The thesis of an increasingly active church was put forward by the Interior Ministry, specifically by State Security, which demanded stronger administrative repression of the rank-and-file priesthood. It was opposed by the Committee on church issues, whose long-serving chairman Mihail Kyuchoukov argued that repression risked alienating a certain part of the country’s population.
The decision to appoint Maxim as Patriarch was taken by the Politburo a day after Kiril’s death – “to propose and support as head of the Bulgarian Orthodox Church the Metropolitan of Lovech Maxim”. The proposal came from Kyuchoukov and, at first glance, it was a mere formality. But it caused a debate that would leave its mark on Maxim’s entire tenure.
Three respected members of the Synod signed a special opinion asking that the election of the patriarch be postponed until elections were held for the entire church pyramid – the parish electors who voted for the members of the patriarch election council in 1971 were illegitimate, which made all metropolitans elected after 1955 similarly so, when the terms of the last elected parish electors expired.
The request was not realistic – this could have led to the renewal of church life, something that the Bulgarian Communist Party did not wish. The same year, in 1971, the new Zhivkov constitution was up for plebiscite, to be followed by nationwide elections – holding legitimate church elections was seen as a provocation. On July 4 1971, the patriarch electoral council enthroned the Metropolitan of Lovech Maxim as Patriarch.
In the years of Patriarch Kiril’s service, the communist regime wanted a strong patriarch, to hold him responsible for the state of the church. Initially, it appeared as if the same approach would be used with the new patriarch, but this opinion would change rapidly. Centrifugal forces took over church life almost immediately after Maxim was elected; by the mid-1970s it became clear that the regime preferred to push its policy through other favourites who could impose their opinion in the Holy Synod, ignoring the opinions of the head of the church.
An evaluation of the relationship between the Patriarch and the communist regime will always remain ambiguous. On one hand, it is clear that Maxim was never a dissident in the strictly political sense of the word – he did not succeed in stopping the state atheist campaign, oppose the imposition of civil rites, defend the rank-and-file clergy from the administrative abuse of local authorities.
But he also accomplished small victories in his struggle to keep church life going, which no one can take away from him. In 1978, during one of his rare meetings with Todor Zhivkov, he saved from demolition the St Ivan Rilski church in Pernik. Shortly before that, he made the famous trip to the US – the other members of the delegation were State Security agents, who on return prepared a special report that starts as follows: “Given the particular importance of the mission (…), we believe necessary, led by our sense of patriotic duty, to share in strict confidence some constatations…”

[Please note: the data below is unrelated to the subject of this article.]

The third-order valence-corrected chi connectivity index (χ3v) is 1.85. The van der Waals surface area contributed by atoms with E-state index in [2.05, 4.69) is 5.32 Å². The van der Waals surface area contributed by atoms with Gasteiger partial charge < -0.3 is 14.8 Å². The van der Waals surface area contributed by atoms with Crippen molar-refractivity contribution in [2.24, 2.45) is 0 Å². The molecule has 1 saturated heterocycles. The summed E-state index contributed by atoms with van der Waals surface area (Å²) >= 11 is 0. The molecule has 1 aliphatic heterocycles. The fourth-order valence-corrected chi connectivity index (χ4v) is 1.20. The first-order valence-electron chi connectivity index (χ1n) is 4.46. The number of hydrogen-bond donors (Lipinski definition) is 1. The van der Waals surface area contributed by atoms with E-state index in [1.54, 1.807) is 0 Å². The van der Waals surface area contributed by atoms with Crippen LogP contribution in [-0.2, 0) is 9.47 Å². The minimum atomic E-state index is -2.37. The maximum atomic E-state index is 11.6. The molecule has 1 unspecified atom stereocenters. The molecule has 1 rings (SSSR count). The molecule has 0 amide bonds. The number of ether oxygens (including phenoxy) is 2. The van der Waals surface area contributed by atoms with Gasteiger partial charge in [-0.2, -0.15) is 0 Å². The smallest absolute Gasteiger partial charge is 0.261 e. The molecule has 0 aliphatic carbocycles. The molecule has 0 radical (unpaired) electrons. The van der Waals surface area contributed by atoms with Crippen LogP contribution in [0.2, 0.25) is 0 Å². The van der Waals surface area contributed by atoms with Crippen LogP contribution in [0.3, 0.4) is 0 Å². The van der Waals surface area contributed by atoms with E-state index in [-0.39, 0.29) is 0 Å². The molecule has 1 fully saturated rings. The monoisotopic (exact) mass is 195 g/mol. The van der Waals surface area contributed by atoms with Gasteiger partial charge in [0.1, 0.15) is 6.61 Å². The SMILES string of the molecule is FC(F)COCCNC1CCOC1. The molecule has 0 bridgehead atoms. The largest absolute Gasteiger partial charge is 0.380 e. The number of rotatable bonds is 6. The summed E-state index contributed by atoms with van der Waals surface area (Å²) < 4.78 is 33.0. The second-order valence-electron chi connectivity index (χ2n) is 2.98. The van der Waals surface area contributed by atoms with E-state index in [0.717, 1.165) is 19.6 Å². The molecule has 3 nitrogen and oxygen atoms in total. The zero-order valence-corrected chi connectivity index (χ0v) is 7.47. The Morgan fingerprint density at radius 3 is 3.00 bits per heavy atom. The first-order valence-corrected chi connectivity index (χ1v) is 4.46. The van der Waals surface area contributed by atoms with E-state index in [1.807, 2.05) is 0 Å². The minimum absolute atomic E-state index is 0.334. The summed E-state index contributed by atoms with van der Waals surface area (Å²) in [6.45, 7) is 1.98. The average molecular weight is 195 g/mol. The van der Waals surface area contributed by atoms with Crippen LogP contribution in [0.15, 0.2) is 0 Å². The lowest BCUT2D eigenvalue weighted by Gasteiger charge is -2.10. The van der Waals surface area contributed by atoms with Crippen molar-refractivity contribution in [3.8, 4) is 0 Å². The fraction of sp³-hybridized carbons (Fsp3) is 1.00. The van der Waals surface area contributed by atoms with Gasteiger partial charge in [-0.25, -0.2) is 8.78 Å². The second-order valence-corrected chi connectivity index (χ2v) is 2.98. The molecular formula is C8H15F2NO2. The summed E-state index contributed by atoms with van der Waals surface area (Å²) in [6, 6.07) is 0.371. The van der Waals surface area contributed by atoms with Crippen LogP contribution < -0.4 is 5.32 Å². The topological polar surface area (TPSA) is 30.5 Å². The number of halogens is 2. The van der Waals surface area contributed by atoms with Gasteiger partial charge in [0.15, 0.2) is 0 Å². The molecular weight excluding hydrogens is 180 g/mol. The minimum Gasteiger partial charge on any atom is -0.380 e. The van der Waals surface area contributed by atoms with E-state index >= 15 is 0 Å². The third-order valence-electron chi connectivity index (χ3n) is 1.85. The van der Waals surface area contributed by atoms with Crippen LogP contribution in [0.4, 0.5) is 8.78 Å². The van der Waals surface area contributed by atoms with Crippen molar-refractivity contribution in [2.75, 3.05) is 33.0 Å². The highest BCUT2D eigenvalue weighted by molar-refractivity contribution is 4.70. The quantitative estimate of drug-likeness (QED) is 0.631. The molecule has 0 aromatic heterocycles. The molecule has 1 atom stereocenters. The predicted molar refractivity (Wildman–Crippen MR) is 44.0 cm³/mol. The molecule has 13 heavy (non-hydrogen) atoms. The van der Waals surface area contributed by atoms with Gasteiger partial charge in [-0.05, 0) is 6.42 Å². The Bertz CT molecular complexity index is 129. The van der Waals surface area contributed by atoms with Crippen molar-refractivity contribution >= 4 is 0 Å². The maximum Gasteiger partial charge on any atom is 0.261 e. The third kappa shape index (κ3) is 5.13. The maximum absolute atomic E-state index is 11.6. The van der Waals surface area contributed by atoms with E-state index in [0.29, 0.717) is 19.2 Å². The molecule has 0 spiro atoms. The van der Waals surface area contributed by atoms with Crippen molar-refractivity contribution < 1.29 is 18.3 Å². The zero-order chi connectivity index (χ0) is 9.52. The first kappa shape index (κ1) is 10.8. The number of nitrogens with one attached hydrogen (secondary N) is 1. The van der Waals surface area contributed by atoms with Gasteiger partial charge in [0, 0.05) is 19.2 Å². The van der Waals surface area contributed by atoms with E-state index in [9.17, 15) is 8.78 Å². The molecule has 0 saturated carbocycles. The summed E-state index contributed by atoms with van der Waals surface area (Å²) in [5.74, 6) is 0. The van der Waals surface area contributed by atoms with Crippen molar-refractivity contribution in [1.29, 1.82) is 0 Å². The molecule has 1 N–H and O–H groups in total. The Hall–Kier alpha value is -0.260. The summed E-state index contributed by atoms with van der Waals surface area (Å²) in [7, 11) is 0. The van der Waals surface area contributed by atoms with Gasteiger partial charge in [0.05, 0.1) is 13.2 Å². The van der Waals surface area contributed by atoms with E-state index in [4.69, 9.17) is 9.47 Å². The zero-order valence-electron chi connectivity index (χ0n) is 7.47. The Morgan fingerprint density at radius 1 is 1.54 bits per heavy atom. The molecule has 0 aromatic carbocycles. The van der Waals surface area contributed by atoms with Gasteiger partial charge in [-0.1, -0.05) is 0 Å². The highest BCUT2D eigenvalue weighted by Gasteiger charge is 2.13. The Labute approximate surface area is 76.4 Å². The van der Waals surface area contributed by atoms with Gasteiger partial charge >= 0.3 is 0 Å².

In the early 1980s, he successfully lobbied for a new edition of the Bible, but neither the Patriarch, nor the Synod could influence the size of the print run or distribution, which were fully controlled by the communist regime.
The issue of the legitimacy of his election is raised again in 1992, when several metropolitans once again challenged his election and set up the so-called “alternative Synod”, leading to the schism in the Bulgarian Orthodox Church. During the years of the schism, much was written about Patriarch Maxim’s ties to State Security, resulting in many insulting epithets being directed at his address. So much has been written, in fact, that to this day many people cannot believe the Dossier Commission, which in January 12 made public the names of 11 out of 15 current metropolitans who collaborated with the State Security. The Patriarch was not one of them.
Overcoming the schism and, more importantly, the wounds it caused, was Patriarch Maxim’s greatest achievement. Maintaining the unity of the church was possible precisely because of his patience and unwillingness to take autocratic decisions. Always careful, ready to co-ordinate each difficult decision with the Synod, during his service, the metropolitans have once again become the fulcrum of church policy – something that has its positive and negative sides. But that was the price of maintaining church unity and that is the inheritance he passes on to his successor.
In evaluating the personality of Patriarch Maxim, one has to take into account some clearly visible, but often discounted, circumstances. The first and least important is his longevity. Born during World War 1, he was witness to the church battles during World War 2 and the early years of the communist regime – it is highly likely that he realised how transitory and impermanent political regimes are, unlike many of his contemporaries, both inside the church and outside it.
The other, more important circumstance is that he was a monk first, and that was reflected in his modest way of living. Indeed, these are qualities expected from the Bulgarian Patriarch and other high members of the clergy, although lately we have started to realise how rarely that is the case.
We can imagine how quickly a patriarch could find himself at the centre of state policy, surrounded by rich “helpers” who would defend him from public criticism. The personal example of Patriarch Maxim was precisely in his refusal to adopt the visible trappings of power, an example that some metropolitans did not follow, as the “archons” row showed.
But he is unlikely to be remembered for his modesty and monastic virtue. These are qualities that can be appreciated only when they are absent. Like any historical personality that lived in times of controversy and tension, his evaluation depends on the bias that people have towards the entire era. And our era is not biased towards God, unlike Patriarch Maxim.